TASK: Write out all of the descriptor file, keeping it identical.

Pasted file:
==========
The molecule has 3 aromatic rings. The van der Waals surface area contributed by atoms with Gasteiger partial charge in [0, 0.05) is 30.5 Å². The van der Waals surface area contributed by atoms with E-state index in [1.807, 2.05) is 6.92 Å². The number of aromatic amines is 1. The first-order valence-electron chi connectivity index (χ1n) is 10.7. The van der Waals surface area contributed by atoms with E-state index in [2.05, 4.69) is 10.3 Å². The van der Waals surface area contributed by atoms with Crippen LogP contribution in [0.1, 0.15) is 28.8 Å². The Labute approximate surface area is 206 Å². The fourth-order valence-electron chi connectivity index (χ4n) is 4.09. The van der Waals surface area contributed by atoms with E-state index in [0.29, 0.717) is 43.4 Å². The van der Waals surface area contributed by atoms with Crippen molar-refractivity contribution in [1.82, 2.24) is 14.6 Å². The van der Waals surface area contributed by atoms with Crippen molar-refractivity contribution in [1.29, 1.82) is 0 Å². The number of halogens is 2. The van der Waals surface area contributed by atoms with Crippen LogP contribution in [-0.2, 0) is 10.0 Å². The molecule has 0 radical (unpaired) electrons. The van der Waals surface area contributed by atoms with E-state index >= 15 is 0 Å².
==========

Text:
The molecule has 3 aromatic rings. The van der Waals surface area contributed by atoms with Gasteiger partial charge in [0, 0.05) is 30.5 Å². The van der Waals surface area contributed by atoms with E-state index in [1.807, 2.05) is 6.92 Å². The number of aromatic amines is 1. The first-order valence-electron chi connectivity index (χ1n) is 10.7. The van der Waals surface area contributed by atoms with E-state index in [2.05, 4.69) is 10.3 Å². The van der Waals surface area contributed by atoms with Crippen LogP contribution in [0.1, 0.15) is 28.8 Å². The Labute approximate surface area is 206 Å². The fourth-order valence-electron chi connectivity index (χ4n) is 4.09. The van der Waals surface area contributed by atoms with E-state index in [0.29, 0.717) is 43.4 Å². The van der Waals surface area contributed by atoms with Crippen molar-refractivity contribution in [1.82, 2.24) is 14.6 Å². The van der Waals surface area contributed by atoms with Crippen molar-refractivity contribution in [1.29, 1.82) is 0 Å². The number of halogens is 2. The van der Waals surface area contributed by atoms with Crippen LogP contribution in [-0.2, 0) is 10.0 Å². The molecule has 0 radical (unpaired) electrons. The van der Waals surface area contributed by atoms with E-state index >= 15 is 0 Å².